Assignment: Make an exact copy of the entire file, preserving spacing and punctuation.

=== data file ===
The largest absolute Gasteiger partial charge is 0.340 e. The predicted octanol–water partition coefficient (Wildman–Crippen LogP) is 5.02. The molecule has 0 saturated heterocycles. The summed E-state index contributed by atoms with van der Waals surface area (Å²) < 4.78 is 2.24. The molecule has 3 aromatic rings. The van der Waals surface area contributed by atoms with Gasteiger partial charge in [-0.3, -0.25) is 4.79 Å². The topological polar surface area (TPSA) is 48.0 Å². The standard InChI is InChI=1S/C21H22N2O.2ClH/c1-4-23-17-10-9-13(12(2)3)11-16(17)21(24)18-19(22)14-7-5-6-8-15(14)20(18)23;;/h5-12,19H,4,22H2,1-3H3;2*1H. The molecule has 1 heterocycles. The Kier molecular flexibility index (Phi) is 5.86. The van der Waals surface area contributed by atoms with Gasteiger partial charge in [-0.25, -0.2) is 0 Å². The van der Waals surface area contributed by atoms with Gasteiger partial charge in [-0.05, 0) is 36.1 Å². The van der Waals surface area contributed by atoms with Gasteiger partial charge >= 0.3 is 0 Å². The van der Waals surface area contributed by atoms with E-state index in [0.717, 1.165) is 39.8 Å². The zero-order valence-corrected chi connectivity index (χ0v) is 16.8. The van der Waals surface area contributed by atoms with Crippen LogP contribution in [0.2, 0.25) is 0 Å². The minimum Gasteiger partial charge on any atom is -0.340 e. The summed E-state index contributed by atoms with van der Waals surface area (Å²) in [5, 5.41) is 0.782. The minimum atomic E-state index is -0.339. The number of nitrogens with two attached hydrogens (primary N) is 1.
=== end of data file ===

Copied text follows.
The largest absolute Gasteiger partial charge is 0.340 e. The predicted octanol–water partition coefficient (Wildman–Crippen LogP) is 5.02. The molecule has 0 saturated heterocycles. The summed E-state index contributed by atoms with van der Waals surface area (Å²) < 4.78 is 2.24. The molecule has 3 aromatic rings. The van der Waals surface area contributed by atoms with Gasteiger partial charge in [-0.3, -0.25) is 4.79 Å². The topological polar surface area (TPSA) is 48.0 Å². The standard InChI is InChI=1S/C21H22N2O.2ClH/c1-4-23-17-10-9-13(12(2)3)11-16(17)21(24)18-19(22)14-7-5-6-8-15(14)20(18)23;;/h5-12,19H,4,22H2,1-3H3;2*1H. The molecule has 1 heterocycles. The Kier molecular flexibility index (Phi) is 5.86. The van der Waals surface area contributed by atoms with Gasteiger partial charge in [-0.25, -0.2) is 0 Å². The van der Waals surface area contributed by atoms with Gasteiger partial charge in [-0.05, 0) is 36.1 Å². The van der Waals surface area contributed by atoms with Gasteiger partial charge >= 0.3 is 0 Å². The van der Waals surface area contributed by atoms with E-state index in [0.717, 1.165) is 39.8 Å². The zero-order valence-corrected chi connectivity index (χ0v) is 16.8. The van der Waals surface area contributed by atoms with Crippen LogP contribution in [0.2, 0.25) is 0 Å². The minimum Gasteiger partial charge on any atom is -0.340 e. The summed E-state index contributed by atoms with van der Waals surface area (Å²) in [5, 5.41) is 0.782. The minimum atomic E-state index is -0.339. The number of nitrogens with two attached hydrogens (primary N) is 1.